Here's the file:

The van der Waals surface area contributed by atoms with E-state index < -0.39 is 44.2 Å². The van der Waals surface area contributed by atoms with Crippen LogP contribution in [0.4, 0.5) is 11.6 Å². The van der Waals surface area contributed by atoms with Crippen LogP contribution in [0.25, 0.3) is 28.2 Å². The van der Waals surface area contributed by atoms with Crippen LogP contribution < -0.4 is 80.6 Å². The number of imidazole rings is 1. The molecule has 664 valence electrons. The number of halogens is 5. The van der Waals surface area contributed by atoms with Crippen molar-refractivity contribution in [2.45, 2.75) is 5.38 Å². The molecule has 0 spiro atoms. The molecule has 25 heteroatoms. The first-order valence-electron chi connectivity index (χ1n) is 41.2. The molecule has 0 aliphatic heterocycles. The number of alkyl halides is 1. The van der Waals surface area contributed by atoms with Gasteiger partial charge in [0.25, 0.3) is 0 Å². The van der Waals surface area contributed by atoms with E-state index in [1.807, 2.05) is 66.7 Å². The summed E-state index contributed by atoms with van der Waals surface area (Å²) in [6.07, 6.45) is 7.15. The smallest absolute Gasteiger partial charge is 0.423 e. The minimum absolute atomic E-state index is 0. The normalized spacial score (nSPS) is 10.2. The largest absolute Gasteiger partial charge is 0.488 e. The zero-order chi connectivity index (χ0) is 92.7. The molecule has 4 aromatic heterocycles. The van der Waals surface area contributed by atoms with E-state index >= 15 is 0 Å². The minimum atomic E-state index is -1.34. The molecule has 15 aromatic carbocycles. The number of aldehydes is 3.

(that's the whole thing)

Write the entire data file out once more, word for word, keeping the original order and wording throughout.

The van der Waals surface area contributed by atoms with E-state index < -0.39 is 44.2 Å². The van der Waals surface area contributed by atoms with Crippen LogP contribution in [0.4, 0.5) is 11.6 Å². The van der Waals surface area contributed by atoms with Crippen LogP contribution in [0.25, 0.3) is 28.2 Å². The van der Waals surface area contributed by atoms with Crippen LogP contribution < -0.4 is 80.6 Å². The number of imidazole rings is 1. The molecule has 664 valence electrons. The number of halogens is 5. The van der Waals surface area contributed by atoms with Crippen molar-refractivity contribution in [2.45, 2.75) is 5.38 Å². The molecule has 0 spiro atoms. The molecule has 25 heteroatoms. The first-order valence-electron chi connectivity index (χ1n) is 41.2. The molecule has 0 aliphatic heterocycles. The number of alkyl halides is 1. The van der Waals surface area contributed by atoms with Gasteiger partial charge in [0.25, 0.3) is 0 Å². The van der Waals surface area contributed by atoms with E-state index in [1.807, 2.05) is 66.7 Å². The summed E-state index contributed by atoms with van der Waals surface area (Å²) in [6.07, 6.45) is 7.15. The smallest absolute Gasteiger partial charge is 0.423 e. The minimum absolute atomic E-state index is 0. The normalized spacial score (nSPS) is 10.2. The largest absolute Gasteiger partial charge is 0.488 e. The zero-order chi connectivity index (χ0) is 92.7. The molecule has 4 aromatic heterocycles. The van der Waals surface area contributed by atoms with E-state index >= 15 is 0 Å². The minimum atomic E-state index is -1.34. The molecule has 15 aromatic carbocycles. The number of aldehydes is 3.